Thursday, June 28, 2018

Thought for the day

From Paul Krugman [emphasis added]:
What the freshwater school did was to take the actual experience of business cycles and say, “We don’t see how to formalize this experience in terms of maximizing equilibrium models; therefore it doesn’t exist.” It only looks as if recessions result from inadequate demand and that monetary or fiscal expansion can create jobs; our models tell us that can’t happen, so it’s all an optical illusion.


Anyway, this isn’t about me (well, it sort of is, but never mind.) The important point shouldn’t be “don’t formalize”; it should be that formalism is there to open your mind, not close it, and if the real world seems to be telling you something inconsistent with your model, the problem lies in the model, not the world.


  1. Mark:

    That's an interesting thought, but I think Krugman's only halfway there. The problem is that it is often through models that we know what "the world" is. Consider "the economy," which we understand through various measures such as unemployment, inflation, GDP, trade balance, etc., all of which are measured in some model-based way.

    To put it another way, if the simple distinction implied between "the model" and "the world" really existed, with "the world" preferable to "the model" whenever the two disagreed, then why have models at all?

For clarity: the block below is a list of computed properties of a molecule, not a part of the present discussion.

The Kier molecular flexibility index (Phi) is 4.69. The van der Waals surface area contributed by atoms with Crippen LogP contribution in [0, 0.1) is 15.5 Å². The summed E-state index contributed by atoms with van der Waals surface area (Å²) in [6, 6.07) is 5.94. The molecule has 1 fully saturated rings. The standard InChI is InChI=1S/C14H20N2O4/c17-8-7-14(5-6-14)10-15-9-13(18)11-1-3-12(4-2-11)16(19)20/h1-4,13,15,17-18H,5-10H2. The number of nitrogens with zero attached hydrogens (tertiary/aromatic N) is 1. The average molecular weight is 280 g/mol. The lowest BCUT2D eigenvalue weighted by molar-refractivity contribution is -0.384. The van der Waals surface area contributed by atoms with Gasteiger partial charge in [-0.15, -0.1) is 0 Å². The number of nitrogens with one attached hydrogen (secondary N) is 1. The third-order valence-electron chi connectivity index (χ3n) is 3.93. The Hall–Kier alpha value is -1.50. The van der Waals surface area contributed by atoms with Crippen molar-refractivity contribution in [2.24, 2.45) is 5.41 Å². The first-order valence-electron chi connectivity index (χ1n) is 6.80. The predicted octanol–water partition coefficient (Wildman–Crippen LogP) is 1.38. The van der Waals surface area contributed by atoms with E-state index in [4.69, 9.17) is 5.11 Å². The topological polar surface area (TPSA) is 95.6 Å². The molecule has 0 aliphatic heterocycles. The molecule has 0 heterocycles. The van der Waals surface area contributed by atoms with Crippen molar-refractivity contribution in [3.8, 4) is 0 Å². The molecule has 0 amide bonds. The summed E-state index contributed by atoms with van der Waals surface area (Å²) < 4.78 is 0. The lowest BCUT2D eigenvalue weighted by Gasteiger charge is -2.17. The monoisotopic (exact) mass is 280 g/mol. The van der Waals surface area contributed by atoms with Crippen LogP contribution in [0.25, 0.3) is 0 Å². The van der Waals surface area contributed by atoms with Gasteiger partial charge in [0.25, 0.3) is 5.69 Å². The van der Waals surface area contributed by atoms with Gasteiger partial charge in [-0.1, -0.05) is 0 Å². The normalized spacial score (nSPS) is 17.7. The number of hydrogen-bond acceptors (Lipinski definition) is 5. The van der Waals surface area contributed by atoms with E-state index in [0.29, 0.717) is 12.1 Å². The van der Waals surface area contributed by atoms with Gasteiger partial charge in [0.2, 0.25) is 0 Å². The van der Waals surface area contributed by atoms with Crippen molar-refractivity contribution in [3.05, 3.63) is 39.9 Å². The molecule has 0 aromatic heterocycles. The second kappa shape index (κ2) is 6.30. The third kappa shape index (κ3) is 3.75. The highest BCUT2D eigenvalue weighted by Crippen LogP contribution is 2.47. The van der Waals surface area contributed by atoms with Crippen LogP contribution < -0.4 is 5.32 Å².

I'm not trying to pick at Krugman's particular point regarding business cycles---a topic I know nothing about---but rather to make a more general point. I think we should take our models seriously, push them hard, and fix them when we fail. Comparison to the real world is essential. But it's a two-way street. A good model does not just "open your mind"; it can also change how you measure and understand the world.

    1. Andrew,

      That's a large family-sized can of peas you just opened and it's too late to address the points in detail, but here are a few quick thoughts:

      In this context, I think the distinction between models and theories gets a little vague.

      If you're looking for more familiar territory, evolutionary psychology (specifically the naïve variety) is somewhat analogous. When faced with evidence that contradicts their theories (like men pursuing sex without procreation), the proponents tried to ignore or explain away the inconvenient examples.

      Yes, there are big problems with the model versus real world framing. Krugman is writing in a short format for a lay audience and he is cutting some corners. A better framing (and one I've suggested before) is looking at models, first principles/common sense, data, and anecdotal experience. Normally, we would expect these four to correspond. When three of these point in one direction and the fourth points in a completely different direction, we should start by questioning the one, then take a hard look at the remaining three.